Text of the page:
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Film / Legend of the Black Scorpion

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The Banquet, known also by its international release title Legend of the Black Scorpion, is a 2006 wuxia adaptation of Shakespeare's Hamlet, with a few notable changes and twists. Gertrude's expy, the Empress Wan, is rewritten as a much younger and more ambitious woman, who is playing a game of her own as the revenge plot marches on.

In the Five Dynasties and Ten Kingdoms period, Wu Luan is a prince who leaves home to pursue the arts and forget his heartbreak, since his father the Emperor has married Wan, the girl Wu Luan loves. Three years later, his uncle murders his father and takes the throne and the beautiful Wan for himself. Wu Luan returns to court at the summons of the Empress to protect him from assassination attempts, and from here he attempts to learn the truth of his father's death and exact revenge on his uncle, while struggling to come to terms with his feelings for not only his step-mother but also his former betrothed, the devoted Qing.

In the meantime, the new Emperor is completely smitten with Wan and she uses this to her advantage, carving out a place for herself in his court and consolidating her own power. The Empress has a plan, and she is biding her time, waiting to make her move.

Because of the time it was made, the similar setting and themes, and the fact that Gong Li was originally slotted for the role of the Empress, the movie is often compared with Curse of the Golden Flower.

This film contains examples of:

  • Action Girl/Dark Action Girl: The Empress, depending on how you look at her goals.
  • Alas, Poor Villain: It's hard not to feel a little sorry for the Emperor when he realises he was just another pawn in the Empress's plan, and accepts death at her hands because "if it is your will, how can I refuse?" He dies in her lap.
  • All for Nothing: Wan ultimately ends up losing everything she actually loved in her grab for power. Then someone kills her.
  • Ambition Is Evil: As it's based on Hamlet, the Emperor murdered his brother to usurp his kingdom. Wan plans to return the favour so she can rule on her own as Emperor.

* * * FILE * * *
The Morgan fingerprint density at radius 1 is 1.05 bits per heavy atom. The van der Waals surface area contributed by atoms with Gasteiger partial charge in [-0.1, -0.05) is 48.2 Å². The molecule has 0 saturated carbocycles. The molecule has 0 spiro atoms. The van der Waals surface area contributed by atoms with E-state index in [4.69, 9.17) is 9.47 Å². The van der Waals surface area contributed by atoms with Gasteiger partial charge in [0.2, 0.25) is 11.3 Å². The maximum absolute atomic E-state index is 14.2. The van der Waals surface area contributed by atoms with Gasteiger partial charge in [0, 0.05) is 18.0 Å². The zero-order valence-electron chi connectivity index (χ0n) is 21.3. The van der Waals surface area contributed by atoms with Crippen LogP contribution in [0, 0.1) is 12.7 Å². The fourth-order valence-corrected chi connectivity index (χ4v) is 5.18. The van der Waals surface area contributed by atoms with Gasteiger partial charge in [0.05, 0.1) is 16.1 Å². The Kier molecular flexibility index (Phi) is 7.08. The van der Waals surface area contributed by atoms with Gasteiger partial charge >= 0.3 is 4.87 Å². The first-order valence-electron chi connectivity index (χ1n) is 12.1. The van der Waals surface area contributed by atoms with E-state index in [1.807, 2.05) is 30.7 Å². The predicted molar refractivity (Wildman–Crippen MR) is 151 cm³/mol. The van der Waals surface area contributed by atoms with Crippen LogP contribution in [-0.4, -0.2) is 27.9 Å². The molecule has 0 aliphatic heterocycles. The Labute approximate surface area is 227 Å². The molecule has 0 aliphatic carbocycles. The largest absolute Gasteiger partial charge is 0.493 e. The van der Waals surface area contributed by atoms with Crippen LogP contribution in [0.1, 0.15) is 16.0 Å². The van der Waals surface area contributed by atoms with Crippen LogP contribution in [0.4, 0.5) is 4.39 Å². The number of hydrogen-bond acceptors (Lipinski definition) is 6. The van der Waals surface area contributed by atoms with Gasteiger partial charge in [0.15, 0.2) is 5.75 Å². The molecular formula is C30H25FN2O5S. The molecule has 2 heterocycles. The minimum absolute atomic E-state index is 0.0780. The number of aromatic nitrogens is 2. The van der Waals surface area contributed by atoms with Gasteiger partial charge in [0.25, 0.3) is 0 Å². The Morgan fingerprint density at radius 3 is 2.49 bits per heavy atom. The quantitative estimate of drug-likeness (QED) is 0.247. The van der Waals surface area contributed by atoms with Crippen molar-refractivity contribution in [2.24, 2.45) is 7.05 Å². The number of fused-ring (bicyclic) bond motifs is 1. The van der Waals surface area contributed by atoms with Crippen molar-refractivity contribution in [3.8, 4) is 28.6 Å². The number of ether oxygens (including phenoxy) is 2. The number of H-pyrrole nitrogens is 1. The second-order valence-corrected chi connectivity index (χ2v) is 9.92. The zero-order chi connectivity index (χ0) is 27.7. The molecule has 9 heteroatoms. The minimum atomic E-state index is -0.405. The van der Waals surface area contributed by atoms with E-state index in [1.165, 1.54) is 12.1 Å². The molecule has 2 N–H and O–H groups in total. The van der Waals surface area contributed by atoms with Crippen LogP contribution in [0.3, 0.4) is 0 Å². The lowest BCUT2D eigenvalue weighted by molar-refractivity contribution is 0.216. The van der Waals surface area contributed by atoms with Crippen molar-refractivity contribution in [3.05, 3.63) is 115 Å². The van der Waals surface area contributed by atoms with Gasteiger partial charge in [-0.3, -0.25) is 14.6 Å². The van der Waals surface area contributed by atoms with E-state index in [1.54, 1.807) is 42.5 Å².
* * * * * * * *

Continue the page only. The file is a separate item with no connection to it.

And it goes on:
• Arranged Marriage: Wu Luan and Qing were engaged. It was a Perfectly Arranged Marriage on her side, but he barely seemed to notice her.
  • The Bard on Board: The story is based on Hamlet.
  • Becoming the Mask: Wu Luan and Wan have a discussion about the power of masks in theater and whether or not wearing one brings about a greater performance. This as Wan is slowly becoming one with her Tough Leader Façade.
  • Black Widow: The Empress only married for power. Once she's in position, she murders her husband.
  • Blood from the Mouth: Qing's death, due to drinking poison.
  • Blood Is Squicker in Water: Blood flowing into water is something of a motif in the film. At one point the Emperor dropping a red grape into water evokes earlier examples of actual blood in water and signals that an execution is coming.
  • Break the Cutie: Qing, who starts the movie as a hopeful young bride-to-be and is slowly broken by the corruption around her. Then she's poisoned.
  • Brooding Boy, Gentle Girl: Wu Luan and Qing, who deconstruct this as the original play does.
  • The Chessmaster: The Empress.
  • Costume Porn: In particular, everything the Empress wears.
  • Cruel and Unusual Death: The elderly Pei Hong is executed by being beaten to death. All the more cruel and unusual for the fact that he invented the method.
  • Decadent Court: Pretty much everyone is trying to kill everyone else.
  • Defrosting Ice Queen: The Emperor thinks that his wife is this, even telling her if she is a lump of ice, she will melt in his mouth.
  • Diabolus ex Machina: Just as it seems the Empress has come out on top, an unseen assassin stabs and kills her.
  • Downer Ending: It's based on Hamlet, remember.
  • Driven to Suicide: The Emperor's death is ultimately rather pathetic as he realizes Wan loathes him. He deliberately poisons himself with the cup she prepared for him.
  • Due to the Dead: One of the Emperor's rare good moments involves ordering that Qing have a state funeral.
  • Dying Declaration of Love: Reversed, as Wu Luan confesses his love for Qing as the latter lies dying.
  • Dysfunctional Family: The imperial family, played for drama.